By Bonita Lutzka
The primary function of contact lenses is obviously to improve vision. However, there are many instances where a contact lens can be used to alter the physical appearance of a patient. Prosthetic lenses need not only be fitted for cosmetic reasons to cover scarring, but the reason for fitting them can also be therapeutic, preventative or necessary to filter out light or block out all vision in some cases.
Some of the most common indications for prescribing a prosthetic lens are:
Occluded lens: To cover any kind of scarring or to get rid of diplopia (double vision) or for amblyopia (lazy eye) training.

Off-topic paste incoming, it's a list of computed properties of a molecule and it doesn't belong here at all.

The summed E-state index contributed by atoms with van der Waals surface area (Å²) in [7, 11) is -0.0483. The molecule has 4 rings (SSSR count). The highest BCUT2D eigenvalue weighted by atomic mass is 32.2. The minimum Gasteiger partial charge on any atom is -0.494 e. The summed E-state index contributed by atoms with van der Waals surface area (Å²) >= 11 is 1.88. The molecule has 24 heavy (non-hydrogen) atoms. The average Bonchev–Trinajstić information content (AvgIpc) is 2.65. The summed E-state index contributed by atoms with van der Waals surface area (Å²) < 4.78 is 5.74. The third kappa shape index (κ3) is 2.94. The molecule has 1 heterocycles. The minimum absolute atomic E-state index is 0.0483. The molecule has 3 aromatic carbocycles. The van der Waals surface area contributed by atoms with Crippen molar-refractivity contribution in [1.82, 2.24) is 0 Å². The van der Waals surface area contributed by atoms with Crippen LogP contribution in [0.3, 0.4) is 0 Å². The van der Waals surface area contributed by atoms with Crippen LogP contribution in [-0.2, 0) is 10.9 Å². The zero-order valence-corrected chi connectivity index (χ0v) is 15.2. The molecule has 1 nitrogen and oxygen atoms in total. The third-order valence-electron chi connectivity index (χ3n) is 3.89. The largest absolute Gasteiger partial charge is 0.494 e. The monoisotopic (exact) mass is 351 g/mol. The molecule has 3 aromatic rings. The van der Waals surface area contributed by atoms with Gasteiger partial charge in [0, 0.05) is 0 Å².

Pinhole lens: To redirect light with a pinhole effect for patients with photophobia caused by aniridia, albinism or coloboma.
Filtered lens: To reduce glare and enhance contrast for patients with photophobia, migraine sufferers, colour deficiency, rod cone dystrophy and to enhanced vision for sports.
When a patient walks into an optometry practice with any of the above conditions it is important to consider the emotional state of the patient. In the initial consultation it is important to establish exactly what the patient’s expectations are. The patient will need to be told that a prosthetic lens will never duplicate their non-damaged eye exactly, but will be as close a match as possible. It is advisable to discuss all of the options available, this way the patient can feel part of the decision making. As soon as a patient is part of the decision making they understand the complexity and tend to be more accepting of the end result.